The Stormy North Side of Jesus

by Tom Wacaster

It has not been all that long ago when being “into Jesus” was the popular thing for teens to embrace. Now, as well as then, Jesus was depicted as some kind of “pale Galilean” (that’s how one English poet described Jesus), gentle, meek, mild-mannered, inoffensive, and bordering on being effeminate. Anyone familiar with the Holy Scriptures, if they are honest with the portrait of our Lord contained on the pages therein, know that such a concept of Jesus is simply out of harmony with what the Bible says about our Lord.

Sometime back I came across this little observation from the days of radio. Most radios have a device by which the low frequencies and high frequencies can be screened out, leaving only those sounds which are appealing to the human ear. The human mind is much like that. We can actually “tune out” those things we do not want to hear, and accept that which is most appealing to us. So, if someone wants to believe that Jesus is mild and never offensive, always kind and never angry, he may unintentionally “filter out” passages that indicate that there is, well, “a stormy north side” of Jesus. This is precisely why Matthew 7:1 has become one of the most popular passages in the Bible, perhaps surpassing the oft quoted words in John 3:16.

I’m not arguing that Jesus is not kind, compassionate, or gentle. I would be a fool to advocate such and would place myself in the category of over reacting to the error mentioned already. Our Lord had deep compassion toward those in need. All one need do is read the story of the woman caught in adultery in John 8:1-11. How about the way Jesus dealt with Zachaeus (Luke 19:10)? Was not that a demonstration of great compassion and patience on the part of our Lord? Indeed it was! But to speak of Jesus as being “mild” leaves an impression that is not exactly true.

J.B. Phillips wrote a book almost a half century ago entitled, ‘Your God Is Too Small.’  I think his observation is pertinent:

Of all the epitaphs that could be applied to Christ this [‘mild,’ TW] seems one of the least appropriate. For what does ‘mild,’ as applied to a person, conjure up in our minds? Surely a picture of someone who wouldn’t say ‘boo’ to the proverbial goose; someone who would let sleeping dogs lie and avoid trouble wherever possible; someone of a placid temperament who is almost a stranger to the passions of red-blooded humanity; someone who is a bit of a nonentity, both uninspired and uninspiring.”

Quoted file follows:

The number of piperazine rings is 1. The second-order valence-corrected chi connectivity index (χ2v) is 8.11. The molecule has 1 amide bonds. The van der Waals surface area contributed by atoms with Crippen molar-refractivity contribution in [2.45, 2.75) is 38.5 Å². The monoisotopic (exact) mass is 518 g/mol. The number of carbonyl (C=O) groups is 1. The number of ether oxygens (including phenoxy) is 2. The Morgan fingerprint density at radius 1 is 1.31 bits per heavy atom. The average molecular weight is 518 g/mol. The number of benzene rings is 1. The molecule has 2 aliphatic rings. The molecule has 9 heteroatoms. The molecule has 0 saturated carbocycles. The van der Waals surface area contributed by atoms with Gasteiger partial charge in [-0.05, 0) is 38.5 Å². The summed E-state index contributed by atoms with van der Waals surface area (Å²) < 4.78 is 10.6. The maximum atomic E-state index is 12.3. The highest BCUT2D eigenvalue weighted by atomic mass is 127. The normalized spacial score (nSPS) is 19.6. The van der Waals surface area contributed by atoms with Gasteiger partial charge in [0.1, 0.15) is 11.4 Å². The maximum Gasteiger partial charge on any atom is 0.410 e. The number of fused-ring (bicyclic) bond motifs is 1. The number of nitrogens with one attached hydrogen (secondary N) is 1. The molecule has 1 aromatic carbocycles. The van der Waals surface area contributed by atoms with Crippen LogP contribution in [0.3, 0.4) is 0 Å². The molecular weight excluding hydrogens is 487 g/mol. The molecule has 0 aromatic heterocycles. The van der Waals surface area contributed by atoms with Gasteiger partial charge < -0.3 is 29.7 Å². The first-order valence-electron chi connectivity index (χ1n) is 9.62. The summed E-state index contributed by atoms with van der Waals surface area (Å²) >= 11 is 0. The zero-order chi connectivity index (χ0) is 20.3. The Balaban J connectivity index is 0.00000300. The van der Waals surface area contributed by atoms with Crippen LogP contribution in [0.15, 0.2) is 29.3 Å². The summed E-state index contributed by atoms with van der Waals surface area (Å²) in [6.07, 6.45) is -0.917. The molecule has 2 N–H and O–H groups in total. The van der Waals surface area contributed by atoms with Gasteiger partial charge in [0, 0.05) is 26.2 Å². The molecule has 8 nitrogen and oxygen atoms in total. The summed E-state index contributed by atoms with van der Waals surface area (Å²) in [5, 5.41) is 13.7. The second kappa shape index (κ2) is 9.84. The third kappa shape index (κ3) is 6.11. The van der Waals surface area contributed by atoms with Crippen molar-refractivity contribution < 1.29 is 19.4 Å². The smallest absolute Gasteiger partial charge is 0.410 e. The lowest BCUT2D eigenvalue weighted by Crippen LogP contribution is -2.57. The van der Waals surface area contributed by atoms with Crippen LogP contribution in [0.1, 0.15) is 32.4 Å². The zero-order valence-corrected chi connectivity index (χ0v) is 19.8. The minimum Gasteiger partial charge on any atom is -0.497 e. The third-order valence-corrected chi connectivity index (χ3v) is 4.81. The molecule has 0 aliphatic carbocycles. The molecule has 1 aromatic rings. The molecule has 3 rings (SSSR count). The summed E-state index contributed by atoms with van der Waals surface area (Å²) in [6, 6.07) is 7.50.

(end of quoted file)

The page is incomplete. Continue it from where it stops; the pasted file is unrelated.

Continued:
Phillips goes on to say, “Jesus Christ might well be called ‘meek,’ in the sense of being humble and utterly devoted to what He considers right, whatever the personal cost; but ‘mild,’ never!”

Unfortunately the minds of entirely too many have filtered out those things they do not want to believe about Jesus, and have conjured up an image of some kindly teacher Who is more of a ‘pal’ than a Lord.

The New Testament Scriptures are abundant with regard to this “stormy north side” of our Lord. Among them is Matthew 23. I wonder if those who view Jesus as a “pale Galilean” even know this chapter is in the Bible. Here is a sampling of what is contained in that chapter: “Woe unto you scribes and Pharisees, hypocrites! Because you shut the kingdom of heaven against men…Woe to you, ye blind guides…ye fools and blind…for ye are like unto whited sepulchers, which outwardly appear beautiful, but inwardly are full of dead men’s bones, and of all uncleanness…how shall ye escape the judgment of hell?” (Matt. 23:13, 16, 17, 27, 28, 33).

Again, in Matthew 18 Jesus said, “Whoso shall cause one of these little ones that believe on me to stumble, it is profitable for him that a great millstone should be hanged about his neck, and that he should be sunk in the depths of the sea.”

When Jesus cleansed the Temple in Matthew 21:12-17 it is said that He “cast out all them that sold and bought in the temple, and overthrew the tables of the money changers, and the seats of them that sold the doves; and he said unto them, It is written, My house shall be called a house of prayer, but ye make it a den of robbers” (Matt. 21:12-13).

Now let’s make some practical application. It is not surprising that Jesus gathered about Himself men who manifested the same mixture of qualities as He Himself demonstrated - men who were compassionate, yet bold, sensitive, courageous, and willing to enter into the fray when truth was at stake. If we would be a disciple of Jesus Christ we, too, must see in Jesus His wonderful compassion, but as well, His stormy north side. If we fail to see both sides of our Lord, we will not be able to present to the world a proper portrait of our Lord. Yes, Jesus is kind, but we must never forget that He also has a “stormy north side.”